This is the only reason that really resonates with me. I have a D3 now, and though the K-5 is significantly better with dynamic range and rescuing shadow detail. It's also better noise-wise. But if I have the D3 handy, with the lens I want, in reasonable light, I'll always choose it before the K-5 due to general "IQ" considerations. When I'm shooting at ISO1600 and below, and have control of the scene's dynamic range, the D3 delivers better files, which hold up better to my own processing and my lab's RIP software for large prints.

DOF and speed are not concerns for me. I'm very happy with the "slow" FA Limiteds, and I can make the DOF I want by controlling the focal length and subject to camera distance without violating any of my own perspective sensibilities. I can always get the shallow DOF I need with my K-5.

It's Image Quality. The K-5 has incredible IQ, but a FF version, provided they don't go nutty and pack in 36 MP of photosites, will always be better.

04-23-2012, 01:08 PM   #50
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QuoteOriginally posted by Blue Quote
In that case, you just need to whip out a Leica M9 on them. Tell them it matches your Maserati.
LMAO
04-23-2012, 01:12 PM   #51
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the nutty 36mp is the K5 taken to FF though. and it sounds crazy but when you look at the numbers and then see a large print from a D800 it makes good sense (I looked at a 6 foot print of a macro shot with D800 as part of my cousins current art show (he's a an abstract painter who combines large scale macro worlds from the paintings in the same show) he used to shoot with the D3 (which he would rent) he got one of the first D800 in Canada and the last 2 shots for the current show were done with it. the D3 prints were amazing......until you saw the D800 prints (and i was pretty much pixel peeping in the extreme standing less than a foot from the prints. When I got to the show We talked first and then he told me most were D3 prints but 2 were D800. He didn't tell me which. I had no trouble guessing which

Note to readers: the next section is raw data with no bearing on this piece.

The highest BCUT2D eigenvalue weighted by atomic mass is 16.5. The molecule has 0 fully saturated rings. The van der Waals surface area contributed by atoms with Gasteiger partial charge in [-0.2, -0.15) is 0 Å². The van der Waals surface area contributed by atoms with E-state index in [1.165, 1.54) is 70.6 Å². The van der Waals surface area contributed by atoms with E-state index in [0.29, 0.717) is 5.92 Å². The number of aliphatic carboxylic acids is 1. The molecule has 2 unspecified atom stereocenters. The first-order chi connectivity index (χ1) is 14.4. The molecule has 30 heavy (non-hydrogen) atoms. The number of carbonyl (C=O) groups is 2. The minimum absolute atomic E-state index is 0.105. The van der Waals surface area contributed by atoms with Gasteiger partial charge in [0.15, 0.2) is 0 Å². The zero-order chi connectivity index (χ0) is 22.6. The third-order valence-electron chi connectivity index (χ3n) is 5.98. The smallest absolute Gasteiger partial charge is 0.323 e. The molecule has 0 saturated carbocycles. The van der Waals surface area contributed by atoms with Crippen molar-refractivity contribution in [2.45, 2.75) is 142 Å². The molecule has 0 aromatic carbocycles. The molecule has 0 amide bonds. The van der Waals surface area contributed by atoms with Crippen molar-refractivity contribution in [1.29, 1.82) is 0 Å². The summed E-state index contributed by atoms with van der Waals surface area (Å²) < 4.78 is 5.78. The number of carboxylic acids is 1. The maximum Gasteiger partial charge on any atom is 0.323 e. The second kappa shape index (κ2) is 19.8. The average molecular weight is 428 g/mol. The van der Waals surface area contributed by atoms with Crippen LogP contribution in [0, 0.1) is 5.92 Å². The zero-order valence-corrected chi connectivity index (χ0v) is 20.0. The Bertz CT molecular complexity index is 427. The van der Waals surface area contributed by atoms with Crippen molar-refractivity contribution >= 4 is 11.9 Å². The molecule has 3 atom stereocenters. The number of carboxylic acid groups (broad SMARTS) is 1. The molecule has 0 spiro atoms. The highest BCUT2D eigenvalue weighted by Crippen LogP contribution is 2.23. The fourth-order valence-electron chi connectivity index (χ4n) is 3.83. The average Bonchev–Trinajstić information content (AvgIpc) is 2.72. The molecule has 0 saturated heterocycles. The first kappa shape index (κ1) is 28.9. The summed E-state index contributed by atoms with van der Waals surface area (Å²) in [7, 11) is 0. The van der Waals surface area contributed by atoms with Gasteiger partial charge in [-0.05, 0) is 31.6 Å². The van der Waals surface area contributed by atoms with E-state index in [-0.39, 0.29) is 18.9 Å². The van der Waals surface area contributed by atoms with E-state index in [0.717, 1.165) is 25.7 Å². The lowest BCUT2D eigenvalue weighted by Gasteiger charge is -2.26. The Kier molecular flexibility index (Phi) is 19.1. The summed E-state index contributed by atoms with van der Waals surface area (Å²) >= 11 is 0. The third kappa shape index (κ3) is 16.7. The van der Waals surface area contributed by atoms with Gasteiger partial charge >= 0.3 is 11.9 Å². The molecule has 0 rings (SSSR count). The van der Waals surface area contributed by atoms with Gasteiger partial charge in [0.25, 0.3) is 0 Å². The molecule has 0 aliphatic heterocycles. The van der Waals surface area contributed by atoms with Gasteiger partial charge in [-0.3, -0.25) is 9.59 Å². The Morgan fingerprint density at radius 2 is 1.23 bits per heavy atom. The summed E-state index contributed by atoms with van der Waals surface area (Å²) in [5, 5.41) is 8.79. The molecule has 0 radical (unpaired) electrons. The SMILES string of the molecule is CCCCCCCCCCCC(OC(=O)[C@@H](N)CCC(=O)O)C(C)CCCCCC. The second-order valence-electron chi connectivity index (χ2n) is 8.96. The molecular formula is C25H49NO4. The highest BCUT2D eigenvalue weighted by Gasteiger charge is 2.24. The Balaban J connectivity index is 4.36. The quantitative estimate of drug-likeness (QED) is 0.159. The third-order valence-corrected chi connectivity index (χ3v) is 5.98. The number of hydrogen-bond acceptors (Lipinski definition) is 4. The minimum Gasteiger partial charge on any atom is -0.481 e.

Now if you aren't making extreme prints like these the 36MP is more dubious in value. (Hell I never make prints like that because I can't sell my stuff for enough, his prints sell for $4500-6000 (they cost over a grand to print and mount the gallery takes 50% on top) and the paintings 2-3 times that. He keeps telling me to just print the show and set the price at that level but I'm a realist I don't have his exposure or name (he has pieces in MOMA, the national gallery and the AGO amongst other places..... a little beyond my modest hobby art shows. Funnily enough what he thinks I should be printing that way is not what I would have chosen (he thinks I should do my rock and roll portraits and ignore the fact that no rock and roll people can afford them)
04-23-2012, 01:26 PM   #52
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QuoteOriginally posted by eddie1960 Quote
Now if you aren't making extreme prints like these the 36MP is more dubious in value.
And this is why I hate the megapixel wars. It's definitely good for a small subset of applications. But I rarely would need it, and I suspect I'm closer to the average FF Nikon shooter than anyone who really uses that much data. This is why I love the D3 so much: a mere twelve megapixels. My portrait clients, on average, spend less than $1000 with me. I had a client a couple of years ago, for whom I did some large group shots; fourteen people. She wanted it as big as I could get it. Since I had to crop somewhat due to the composition of the grouping, that turned out to be a 30" print. I was being a little bit conservative, and might have gone larger, I don't know. Anyway, she was happy with it, but would have bought larger had I been willing to print larger. She spent nearly $4000 with me all told. That's rare. That's my highest spending client in eight years, and I've only had a handful go over $2000. But if I had, say, eight or ten such clients each year, with a willingness to spend that much cash, and large groupings, the D3x (or now the D800) would be a no-brainer for me. As things stand, though, I don't give them a second look. Those files would only annoy me and my measly twelve gigabytes of RAM and dual quad-core Nehalem processors.